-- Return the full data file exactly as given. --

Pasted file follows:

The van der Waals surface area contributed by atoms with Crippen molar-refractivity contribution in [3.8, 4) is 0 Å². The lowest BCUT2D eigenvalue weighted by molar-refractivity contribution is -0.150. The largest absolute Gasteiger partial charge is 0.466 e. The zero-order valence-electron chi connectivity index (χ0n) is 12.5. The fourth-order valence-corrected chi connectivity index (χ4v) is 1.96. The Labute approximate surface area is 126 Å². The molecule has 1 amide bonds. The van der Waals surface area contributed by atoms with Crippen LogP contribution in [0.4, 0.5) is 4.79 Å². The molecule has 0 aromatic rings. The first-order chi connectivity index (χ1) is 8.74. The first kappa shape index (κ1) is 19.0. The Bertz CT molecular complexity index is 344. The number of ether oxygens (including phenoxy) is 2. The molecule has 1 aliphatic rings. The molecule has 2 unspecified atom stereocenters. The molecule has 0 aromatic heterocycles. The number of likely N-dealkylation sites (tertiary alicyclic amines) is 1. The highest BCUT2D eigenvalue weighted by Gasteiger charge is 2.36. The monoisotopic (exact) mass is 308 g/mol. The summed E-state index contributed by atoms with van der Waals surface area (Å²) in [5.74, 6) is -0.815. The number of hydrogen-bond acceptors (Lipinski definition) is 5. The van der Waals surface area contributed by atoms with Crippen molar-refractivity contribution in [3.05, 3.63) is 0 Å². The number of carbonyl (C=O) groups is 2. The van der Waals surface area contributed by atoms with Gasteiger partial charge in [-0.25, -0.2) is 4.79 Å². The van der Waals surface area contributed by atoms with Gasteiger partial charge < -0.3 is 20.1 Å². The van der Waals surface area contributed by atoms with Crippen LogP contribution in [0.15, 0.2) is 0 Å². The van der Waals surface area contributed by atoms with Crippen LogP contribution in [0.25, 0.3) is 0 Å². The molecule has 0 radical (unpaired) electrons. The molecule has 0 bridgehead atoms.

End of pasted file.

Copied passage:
The van der Waals surface area contributed by atoms with Crippen molar-refractivity contribution in [3.8, 4) is 0 Å². The lowest BCUT2D eigenvalue weighted by molar-refractivity contribution is -0.150. The largest absolute Gasteiger partial charge is 0.466 e. The zero-order valence-electron chi connectivity index (χ0n) is 12.5. The fourth-order valence-corrected chi connectivity index (χ4v) is 1.96. The Labute approximate surface area is 126 Å². The molecule has 1 amide bonds. The van der Waals surface area contributed by atoms with Crippen LogP contribution in [0.4, 0.5) is 4.79 Å². The molecule has 0 aromatic rings. The first-order chi connectivity index (χ1) is 8.74. The first kappa shape index (κ1) is 19.0. The Bertz CT molecular complexity index is 344. The number of ether oxygens (including phenoxy) is 2. The molecule has 1 aliphatic rings. The molecule has 2 unspecified atom stereocenters. The molecule has 0 aromatic heterocycles. The number of likely N-dealkylation sites (tertiary alicyclic amines) is 1. The highest BCUT2D eigenvalue weighted by Gasteiger charge is 2.36. The monoisotopic (exact) mass is 308 g/mol. The summed E-state index contributed by atoms with van der Waals surface area (Å²) in [5.74, 6) is -0.815. The number of hydrogen-bond acceptors (Lipinski definition) is 5. The van der Waals surface area contributed by atoms with Crippen molar-refractivity contribution in [3.05, 3.63) is 0 Å². The number of carbonyl (C=O) groups is 2. The van der Waals surface area contributed by atoms with Gasteiger partial charge in [-0.25, -0.2) is 4.79 Å². The van der Waals surface area contributed by atoms with Gasteiger partial charge < -0.3 is 20.1 Å². The van der Waals surface area contributed by atoms with Crippen LogP contribution in [0.15, 0.2) is 0 Å². The van der Waals surface area contributed by atoms with Crippen LogP contribution in [0.25, 0.3) is 0 Å². The molecule has 0 radical (unpaired) electrons. The molecule has 0 bridgehead atoms.